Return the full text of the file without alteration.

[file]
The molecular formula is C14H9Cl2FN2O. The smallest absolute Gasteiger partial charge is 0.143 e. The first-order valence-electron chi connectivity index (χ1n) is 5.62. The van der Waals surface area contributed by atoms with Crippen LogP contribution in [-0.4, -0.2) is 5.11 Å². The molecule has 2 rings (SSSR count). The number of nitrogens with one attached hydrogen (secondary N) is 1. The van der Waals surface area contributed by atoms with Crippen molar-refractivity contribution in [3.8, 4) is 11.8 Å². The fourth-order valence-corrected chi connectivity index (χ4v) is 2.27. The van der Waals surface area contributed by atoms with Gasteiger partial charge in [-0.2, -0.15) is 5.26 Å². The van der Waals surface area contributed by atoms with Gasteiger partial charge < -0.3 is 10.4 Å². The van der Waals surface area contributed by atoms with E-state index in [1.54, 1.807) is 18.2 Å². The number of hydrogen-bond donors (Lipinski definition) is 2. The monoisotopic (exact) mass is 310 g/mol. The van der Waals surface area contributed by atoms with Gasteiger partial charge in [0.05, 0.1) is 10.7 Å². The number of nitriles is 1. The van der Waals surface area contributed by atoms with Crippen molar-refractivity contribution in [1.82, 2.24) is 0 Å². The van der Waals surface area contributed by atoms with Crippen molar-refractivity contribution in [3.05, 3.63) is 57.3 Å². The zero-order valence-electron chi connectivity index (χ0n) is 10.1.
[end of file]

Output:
The molecular formula is C14H9Cl2FN2O. The smallest absolute Gasteiger partial charge is 0.143 e. The first-order valence-electron chi connectivity index (χ1n) is 5.62. The van der Waals surface area contributed by atoms with Crippen LogP contribution in [-0.4, -0.2) is 5.11 Å². The molecule has 2 rings (SSSR count). The number of nitrogens with one attached hydrogen (secondary N) is 1. The van der Waals surface area contributed by atoms with Crippen molar-refractivity contribution in [3.8, 4) is 11.8 Å². The fourth-order valence-corrected chi connectivity index (χ4v) is 2.27. The van der Waals surface area contributed by atoms with Gasteiger partial charge in [-0.2, -0.15) is 5.26 Å². The van der Waals surface area contributed by atoms with Gasteiger partial charge < -0.3 is 10.4 Å². The van der Waals surface area contributed by atoms with E-state index in [1.54, 1.807) is 18.2 Å². The number of hydrogen-bond donors (Lipinski definition) is 2. The monoisotopic (exact) mass is 310 g/mol. The van der Waals surface area contributed by atoms with Gasteiger partial charge in [0.05, 0.1) is 10.7 Å². The number of nitriles is 1. The van der Waals surface area contributed by atoms with Crippen molar-refractivity contribution in [1.82, 2.24) is 0 Å². The van der Waals surface area contributed by atoms with Crippen molar-refractivity contribution in [3.05, 3.63) is 57.3 Å². The zero-order valence-electron chi connectivity index (χ0n) is 10.1.